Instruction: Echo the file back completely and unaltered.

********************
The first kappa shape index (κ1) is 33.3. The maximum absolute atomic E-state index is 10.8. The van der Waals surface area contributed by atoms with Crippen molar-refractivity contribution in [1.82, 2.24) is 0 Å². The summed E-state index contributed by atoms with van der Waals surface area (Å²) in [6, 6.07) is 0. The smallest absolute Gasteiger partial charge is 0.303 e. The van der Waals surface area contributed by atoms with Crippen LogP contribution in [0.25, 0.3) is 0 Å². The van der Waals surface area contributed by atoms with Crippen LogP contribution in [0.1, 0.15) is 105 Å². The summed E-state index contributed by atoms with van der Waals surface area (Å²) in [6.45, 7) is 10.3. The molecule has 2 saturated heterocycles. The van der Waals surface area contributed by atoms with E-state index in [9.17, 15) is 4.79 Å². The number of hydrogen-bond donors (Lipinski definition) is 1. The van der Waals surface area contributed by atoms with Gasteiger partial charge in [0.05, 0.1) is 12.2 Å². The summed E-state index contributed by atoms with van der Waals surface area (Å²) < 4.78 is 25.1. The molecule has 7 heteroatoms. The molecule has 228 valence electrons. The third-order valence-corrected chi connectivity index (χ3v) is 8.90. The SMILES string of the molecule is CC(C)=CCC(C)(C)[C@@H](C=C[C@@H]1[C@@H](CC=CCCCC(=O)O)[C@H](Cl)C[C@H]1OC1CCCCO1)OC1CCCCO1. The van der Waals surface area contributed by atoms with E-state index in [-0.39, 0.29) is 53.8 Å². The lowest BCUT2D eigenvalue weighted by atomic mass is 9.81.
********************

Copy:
The first kappa shape index (κ1) is 33.3. The maximum absolute atomic E-state index is 10.8. The van der Waals surface area contributed by atoms with Crippen molar-refractivity contribution in [1.82, 2.24) is 0 Å². The summed E-state index contributed by atoms with van der Waals surface area (Å²) in [6, 6.07) is 0. The smallest absolute Gasteiger partial charge is 0.303 e. The van der Waals surface area contributed by atoms with Crippen LogP contribution in [0.25, 0.3) is 0 Å². The van der Waals surface area contributed by atoms with Crippen LogP contribution in [0.1, 0.15) is 105 Å². The summed E-state index contributed by atoms with van der Waals surface area (Å²) in [6.45, 7) is 10.3. The molecule has 2 saturated heterocycles. The van der Waals surface area contributed by atoms with E-state index in [9.17, 15) is 4.79 Å². The number of hydrogen-bond donors (Lipinski definition) is 1. The van der Waals surface area contributed by atoms with Gasteiger partial charge in [0.05, 0.1) is 12.2 Å². The summed E-state index contributed by atoms with van der Waals surface area (Å²) < 4.78 is 25.1. The molecule has 7 heteroatoms. The molecule has 228 valence electrons. The third-order valence-corrected chi connectivity index (χ3v) is 8.90. The SMILES string of the molecule is CC(C)=CCC(C)(C)[C@@H](C=C[C@@H]1[C@@H](CC=CCCCC(=O)O)[C@H](Cl)C[C@H]1OC1CCCCO1)OC1CCCCO1. The van der Waals surface area contributed by atoms with E-state index in [-0.39, 0.29) is 53.8 Å². The lowest BCUT2D eigenvalue weighted by atomic mass is 9.81.